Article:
UK Government Has Spent Over £8bn on Job Retention Scheme: HMRC
Arslan Butt • 1 min read
Latest data from HMRC estimates that over 800,000 businesses in the UK have furloughed more than 6.3 million of their employees to avail of the government’s job retention scheme since the coronavirus pandemic forced the country to go into a state of lockdown. Under this scheme, the government pays up to 80% of wages for workers that have been temporarily laid off by companies, in a bid to prevent unemployment levels from soaring too high even as it reduces the strain on businesses.
While in some cases, employers pay the remaining 20% of the wages from their reserves, most furloughed workers have had pay cuts forced on them as a result, in addition to being let go from their jobs for some time. Meanwhile, despite this scheme, the number of unemployed people have risen by over 1.8 million since the announcement of the lockdown across Britain.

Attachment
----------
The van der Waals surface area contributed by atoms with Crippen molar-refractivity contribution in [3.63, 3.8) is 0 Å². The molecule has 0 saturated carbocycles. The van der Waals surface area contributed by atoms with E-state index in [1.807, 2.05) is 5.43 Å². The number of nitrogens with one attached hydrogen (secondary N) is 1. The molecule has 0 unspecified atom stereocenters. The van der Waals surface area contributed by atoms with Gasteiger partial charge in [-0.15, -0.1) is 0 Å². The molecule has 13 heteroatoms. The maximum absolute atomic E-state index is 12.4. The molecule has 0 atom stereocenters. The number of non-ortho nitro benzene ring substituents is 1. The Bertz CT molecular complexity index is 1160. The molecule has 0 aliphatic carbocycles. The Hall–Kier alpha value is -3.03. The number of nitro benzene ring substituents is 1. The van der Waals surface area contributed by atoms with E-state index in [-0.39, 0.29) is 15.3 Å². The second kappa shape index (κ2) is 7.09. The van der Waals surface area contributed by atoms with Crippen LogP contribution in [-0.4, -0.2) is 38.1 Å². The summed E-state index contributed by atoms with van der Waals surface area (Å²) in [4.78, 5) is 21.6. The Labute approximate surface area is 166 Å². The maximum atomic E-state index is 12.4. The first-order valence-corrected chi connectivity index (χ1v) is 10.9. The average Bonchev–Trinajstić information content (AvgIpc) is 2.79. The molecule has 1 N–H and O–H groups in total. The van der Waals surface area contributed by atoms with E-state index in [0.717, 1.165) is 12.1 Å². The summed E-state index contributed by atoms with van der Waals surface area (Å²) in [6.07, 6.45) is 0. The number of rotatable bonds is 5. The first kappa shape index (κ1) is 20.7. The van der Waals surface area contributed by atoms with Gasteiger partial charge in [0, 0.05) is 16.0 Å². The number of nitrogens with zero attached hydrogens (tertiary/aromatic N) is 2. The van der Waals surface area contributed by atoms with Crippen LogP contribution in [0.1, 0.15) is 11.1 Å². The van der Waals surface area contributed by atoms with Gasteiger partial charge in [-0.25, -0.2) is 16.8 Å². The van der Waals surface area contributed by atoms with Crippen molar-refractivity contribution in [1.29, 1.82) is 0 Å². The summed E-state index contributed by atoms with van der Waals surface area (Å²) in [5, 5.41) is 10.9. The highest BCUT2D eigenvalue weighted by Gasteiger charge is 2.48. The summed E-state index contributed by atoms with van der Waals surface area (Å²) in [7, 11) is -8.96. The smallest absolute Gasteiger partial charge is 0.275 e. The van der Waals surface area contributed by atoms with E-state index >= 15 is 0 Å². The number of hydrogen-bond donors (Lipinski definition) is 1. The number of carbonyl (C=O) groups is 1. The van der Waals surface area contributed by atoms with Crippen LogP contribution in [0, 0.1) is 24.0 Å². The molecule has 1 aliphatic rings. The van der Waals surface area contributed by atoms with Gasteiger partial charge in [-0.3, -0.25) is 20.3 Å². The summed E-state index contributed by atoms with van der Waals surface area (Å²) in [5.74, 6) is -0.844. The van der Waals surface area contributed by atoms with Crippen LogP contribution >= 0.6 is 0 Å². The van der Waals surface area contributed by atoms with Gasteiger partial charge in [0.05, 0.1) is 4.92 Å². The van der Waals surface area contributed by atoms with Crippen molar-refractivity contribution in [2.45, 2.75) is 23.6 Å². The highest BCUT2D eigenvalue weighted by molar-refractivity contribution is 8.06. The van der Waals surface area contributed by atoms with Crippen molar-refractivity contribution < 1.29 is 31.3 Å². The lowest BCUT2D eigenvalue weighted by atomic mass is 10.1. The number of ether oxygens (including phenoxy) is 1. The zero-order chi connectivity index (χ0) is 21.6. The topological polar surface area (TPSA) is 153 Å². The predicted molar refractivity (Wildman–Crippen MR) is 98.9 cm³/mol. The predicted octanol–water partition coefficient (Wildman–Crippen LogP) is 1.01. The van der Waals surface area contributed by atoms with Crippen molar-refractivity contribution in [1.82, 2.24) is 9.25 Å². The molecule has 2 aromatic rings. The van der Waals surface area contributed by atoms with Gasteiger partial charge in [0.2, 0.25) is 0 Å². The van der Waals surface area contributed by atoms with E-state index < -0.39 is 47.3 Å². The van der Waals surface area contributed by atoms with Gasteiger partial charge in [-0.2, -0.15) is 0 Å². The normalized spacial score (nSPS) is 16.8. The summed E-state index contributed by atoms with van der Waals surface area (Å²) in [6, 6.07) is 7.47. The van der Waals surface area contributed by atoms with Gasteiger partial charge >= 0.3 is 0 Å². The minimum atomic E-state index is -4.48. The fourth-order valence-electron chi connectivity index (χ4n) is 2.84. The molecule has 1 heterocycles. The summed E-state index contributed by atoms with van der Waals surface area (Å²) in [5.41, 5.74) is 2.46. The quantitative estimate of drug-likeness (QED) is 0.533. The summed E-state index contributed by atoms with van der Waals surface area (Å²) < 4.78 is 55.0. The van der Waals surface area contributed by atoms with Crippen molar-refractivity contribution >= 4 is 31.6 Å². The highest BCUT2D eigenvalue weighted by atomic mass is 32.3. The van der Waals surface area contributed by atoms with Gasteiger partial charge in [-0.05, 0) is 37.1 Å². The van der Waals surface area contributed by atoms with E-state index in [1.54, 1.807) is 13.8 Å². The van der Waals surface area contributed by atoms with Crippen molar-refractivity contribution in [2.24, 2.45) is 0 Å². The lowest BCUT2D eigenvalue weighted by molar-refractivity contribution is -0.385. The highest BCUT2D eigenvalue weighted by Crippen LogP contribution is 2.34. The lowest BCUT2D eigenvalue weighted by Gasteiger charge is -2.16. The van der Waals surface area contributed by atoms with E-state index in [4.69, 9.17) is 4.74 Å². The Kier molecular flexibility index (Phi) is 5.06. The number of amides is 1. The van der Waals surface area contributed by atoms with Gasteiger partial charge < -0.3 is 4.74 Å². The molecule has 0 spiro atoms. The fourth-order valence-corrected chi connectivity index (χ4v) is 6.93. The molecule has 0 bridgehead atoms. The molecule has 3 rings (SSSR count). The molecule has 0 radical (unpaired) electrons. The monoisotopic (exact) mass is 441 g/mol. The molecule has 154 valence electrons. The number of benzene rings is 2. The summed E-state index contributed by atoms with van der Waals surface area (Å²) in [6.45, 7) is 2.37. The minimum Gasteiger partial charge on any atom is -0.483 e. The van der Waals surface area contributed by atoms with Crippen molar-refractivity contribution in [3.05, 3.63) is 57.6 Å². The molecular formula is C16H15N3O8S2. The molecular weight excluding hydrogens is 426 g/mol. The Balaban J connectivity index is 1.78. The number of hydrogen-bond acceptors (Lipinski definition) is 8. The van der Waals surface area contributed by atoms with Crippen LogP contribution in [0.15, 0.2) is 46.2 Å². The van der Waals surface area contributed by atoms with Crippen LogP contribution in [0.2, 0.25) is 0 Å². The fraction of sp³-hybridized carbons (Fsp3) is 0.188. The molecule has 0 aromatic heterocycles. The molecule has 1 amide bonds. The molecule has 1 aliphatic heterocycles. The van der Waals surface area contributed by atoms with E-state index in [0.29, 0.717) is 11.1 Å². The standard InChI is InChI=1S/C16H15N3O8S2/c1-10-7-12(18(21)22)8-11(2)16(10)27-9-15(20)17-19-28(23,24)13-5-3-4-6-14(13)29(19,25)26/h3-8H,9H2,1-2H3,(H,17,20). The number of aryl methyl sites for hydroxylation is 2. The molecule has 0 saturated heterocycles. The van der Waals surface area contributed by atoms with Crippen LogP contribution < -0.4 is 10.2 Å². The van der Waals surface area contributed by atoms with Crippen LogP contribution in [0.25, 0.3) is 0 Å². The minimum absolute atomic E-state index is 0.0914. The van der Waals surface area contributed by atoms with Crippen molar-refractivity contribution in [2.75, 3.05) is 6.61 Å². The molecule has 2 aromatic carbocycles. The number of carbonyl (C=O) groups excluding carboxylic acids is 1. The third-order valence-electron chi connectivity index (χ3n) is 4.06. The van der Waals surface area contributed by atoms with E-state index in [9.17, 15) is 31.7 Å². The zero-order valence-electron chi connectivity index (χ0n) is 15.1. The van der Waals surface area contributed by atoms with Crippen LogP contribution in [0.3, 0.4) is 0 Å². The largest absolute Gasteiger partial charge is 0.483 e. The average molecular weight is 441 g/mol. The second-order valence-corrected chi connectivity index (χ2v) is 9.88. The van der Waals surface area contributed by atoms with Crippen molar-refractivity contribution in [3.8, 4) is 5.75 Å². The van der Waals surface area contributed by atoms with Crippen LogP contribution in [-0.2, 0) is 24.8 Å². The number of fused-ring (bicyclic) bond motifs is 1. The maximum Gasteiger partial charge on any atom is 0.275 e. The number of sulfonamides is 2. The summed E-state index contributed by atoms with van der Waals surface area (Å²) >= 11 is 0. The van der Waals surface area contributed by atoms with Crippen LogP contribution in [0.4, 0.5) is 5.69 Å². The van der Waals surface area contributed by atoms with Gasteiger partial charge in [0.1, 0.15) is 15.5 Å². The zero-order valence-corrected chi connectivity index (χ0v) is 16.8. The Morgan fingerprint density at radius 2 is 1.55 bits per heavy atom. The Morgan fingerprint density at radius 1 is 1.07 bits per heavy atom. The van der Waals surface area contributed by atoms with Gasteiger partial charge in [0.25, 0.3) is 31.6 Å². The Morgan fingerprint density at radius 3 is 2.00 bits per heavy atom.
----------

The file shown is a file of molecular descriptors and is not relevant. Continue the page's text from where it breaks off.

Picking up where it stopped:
The job retention scheme was originally planned to last till May but has since been extended until June as the economy is yet to reopen, unlike other nations in Europe and across the world. The financial stress from the scheme and several other fiscal stimulus measures is expected to weigh heavily on the UK economy this year, which is on its way to experience the worst downturn since at least WWII.
While HMRC estimates the costs of the job retention scheme to have touched £8bn so far, the ONS has forecast the overall expenditure by the government on this program to reach £49bn through the year. Despite the high costs, economists are in favor of continuing the scheme as it would prevent layoffs and help aid economic recovery once the crisis wanes in the coming months.